A Glimpse Back

The other day, my English teacher assigned the class our final paper to write. After all of the agonizing moans, we glanced at the prompt and realized what it was. A few years ago, I wrote a paper entitled “Entrance Interview,” and as I looked down at the prompt in front of me, I read the words “Exit Interview.” It’s finally time to leave high school. Now, me being who I am, I wrote the responses to the questions are realized how completelyextra my responses are. And since some of the questions are actually quite good, I thought I’d share my responses to a few.

1. What was the best part of your senior year?

  • For me the best part of senior year would have to be being able to experience everything for the last time. Events like experiencing my first days of high school, the times sitting (well standing) in the student sections, the long hours I spent after school just roaming the halls, and even all the times I broke dress code and never got caught; all of these events create a happy memory for me. My senior year was filled with experiencing these moments for the very last time. When I look back on my time spent in high school, these are the type of events I will remember.

2. If you could be anywhere in the world right now, where would you be?

  • If I could be anywhere in the world right now, my first thought ideal place would be a small town in Italy, where I could walk around in sundresses and fresh cut flowers with nothing but a smile on my face. But, as I dig deeper into my heart, I realize if I could truly be anywhere in the world, I would fast forward my life to the point in time where I am laying in bed with my husband and our children surrounding me. I’ve chosen this moment because to me, that is when I know I’ve accomplished so many goals in life. It’s my happy place and I’m not even there yet. 

3. If you could go back in time, what would you change about your high school experience?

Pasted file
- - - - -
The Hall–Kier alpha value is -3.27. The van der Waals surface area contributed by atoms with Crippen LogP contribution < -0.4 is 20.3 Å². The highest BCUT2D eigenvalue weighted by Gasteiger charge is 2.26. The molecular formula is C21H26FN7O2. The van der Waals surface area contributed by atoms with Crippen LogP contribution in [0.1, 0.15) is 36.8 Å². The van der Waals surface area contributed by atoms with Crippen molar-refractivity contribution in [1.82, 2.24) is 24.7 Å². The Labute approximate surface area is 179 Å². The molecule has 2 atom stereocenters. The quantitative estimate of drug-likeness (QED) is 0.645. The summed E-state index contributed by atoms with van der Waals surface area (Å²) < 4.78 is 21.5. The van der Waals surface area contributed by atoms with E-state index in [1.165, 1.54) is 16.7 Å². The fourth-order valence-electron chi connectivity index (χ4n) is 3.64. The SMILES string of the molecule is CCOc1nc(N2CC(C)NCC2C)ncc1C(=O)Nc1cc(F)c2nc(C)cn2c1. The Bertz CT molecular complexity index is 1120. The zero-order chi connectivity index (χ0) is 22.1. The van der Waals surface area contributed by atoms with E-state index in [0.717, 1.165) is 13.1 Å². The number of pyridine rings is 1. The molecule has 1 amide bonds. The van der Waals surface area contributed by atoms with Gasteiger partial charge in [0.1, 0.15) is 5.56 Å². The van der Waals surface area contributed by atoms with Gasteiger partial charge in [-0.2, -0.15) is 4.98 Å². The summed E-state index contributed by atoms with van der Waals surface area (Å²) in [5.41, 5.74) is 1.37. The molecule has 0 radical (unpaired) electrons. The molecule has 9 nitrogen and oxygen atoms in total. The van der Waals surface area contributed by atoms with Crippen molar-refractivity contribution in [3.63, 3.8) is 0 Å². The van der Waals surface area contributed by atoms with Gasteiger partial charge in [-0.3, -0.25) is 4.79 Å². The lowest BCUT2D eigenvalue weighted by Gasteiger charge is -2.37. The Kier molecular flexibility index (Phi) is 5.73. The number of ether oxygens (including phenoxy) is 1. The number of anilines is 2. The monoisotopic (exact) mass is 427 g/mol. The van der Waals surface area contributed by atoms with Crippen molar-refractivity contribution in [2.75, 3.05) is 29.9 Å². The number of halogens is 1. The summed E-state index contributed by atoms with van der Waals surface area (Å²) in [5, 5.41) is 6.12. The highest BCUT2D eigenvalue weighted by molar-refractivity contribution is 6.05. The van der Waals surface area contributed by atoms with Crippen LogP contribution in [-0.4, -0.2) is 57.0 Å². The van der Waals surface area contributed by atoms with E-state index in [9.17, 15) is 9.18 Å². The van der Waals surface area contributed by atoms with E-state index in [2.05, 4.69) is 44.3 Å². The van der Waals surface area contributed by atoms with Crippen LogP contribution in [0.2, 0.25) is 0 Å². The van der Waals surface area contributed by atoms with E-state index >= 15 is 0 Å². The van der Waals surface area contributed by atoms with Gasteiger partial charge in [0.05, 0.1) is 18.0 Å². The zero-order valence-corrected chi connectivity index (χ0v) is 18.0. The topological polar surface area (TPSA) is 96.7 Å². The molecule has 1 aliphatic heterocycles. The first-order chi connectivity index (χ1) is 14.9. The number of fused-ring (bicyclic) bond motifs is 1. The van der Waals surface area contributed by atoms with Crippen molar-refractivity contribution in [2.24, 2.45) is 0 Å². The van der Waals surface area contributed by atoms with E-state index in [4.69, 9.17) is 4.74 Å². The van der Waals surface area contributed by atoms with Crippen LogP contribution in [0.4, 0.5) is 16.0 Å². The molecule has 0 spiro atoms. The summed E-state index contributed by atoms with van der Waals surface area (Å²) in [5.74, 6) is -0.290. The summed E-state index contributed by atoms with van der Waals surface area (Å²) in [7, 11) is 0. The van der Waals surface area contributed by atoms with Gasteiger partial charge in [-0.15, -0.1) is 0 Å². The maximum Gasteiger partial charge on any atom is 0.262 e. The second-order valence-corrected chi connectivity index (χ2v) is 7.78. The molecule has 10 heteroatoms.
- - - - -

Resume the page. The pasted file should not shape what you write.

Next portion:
• Looking back over my high school life, the only thing I would change about my time at high school would be my stress level. Almost every year, I always became very stressed at the end of the year. Looking back, I realize most of the stress was due to procrastination. Going forward, I hope to bring down my procrastination level.

4. Who inspires you?

  • As odd as it may seem, I inspire myself. I find that if you look to somebody else as a role model, they are who you aspire to be. Well, I strive to be the best version of myself. So with that in mind, I try to inspire myself every single day. I want myself to be caring of others, to be passionate about life, and to be courageous in everything I do (no matter how big or small). If I can do that, then the only person I need to try to be, is me.

5. What is the most important lesson you have learned about life this year?

  • Oh boy, I sure have had a handful of life lessons learned this past year. If I had to choose one that I thought would be the most important, it would be: Life is too short and bittersweet to be spent with a frown. This past year, I have had the amounts of ups and downs that most teens have spread across their entire teen-hood. Some events may have been more drastic than others, but I made it through all of them. Through it all, I learned that no matter what happens, everything will be okay. The moments I spent completely upset at the world sad about things, were completely pointless. Being upset did not solve any problems, but only made me more upset, just like being sad. The only things I accomplished while being sad were having tear-soaked sheets and forming wrinkles on my face. Every morning I was able to wake up with a fresh start, and it took me way too long to notice that. Life is only as beautiful and wonderful as one makes it; so deciding to begin each day with a positive attitude is the best advice I could ever give anyone.

6. Where do you see yourself in five years?

  • I remember freshman year being asked where I would find myself in the future and I would always have such an elaborate answer. Now that nearly four years has passed, I have realized how completely wrong I was. In five years from now, I see myself, a college graduate, beginning to finally embark on life. I hope to have a set career in mind and to be working towards whatever goal I have set for myself then, but I am not going to promise myself anything. Maybe I will be moved out of the house and out on my own. I might be a true adventurer and would have traveled to over fifteen countries by then. Or maybe, I could be engaged ( I always imagined myself being engaged around twenty-three). The possibilities are completely endless and the fact that I am unsure of what I will be doing excites me. It makes me look forward to what life has to offer me.

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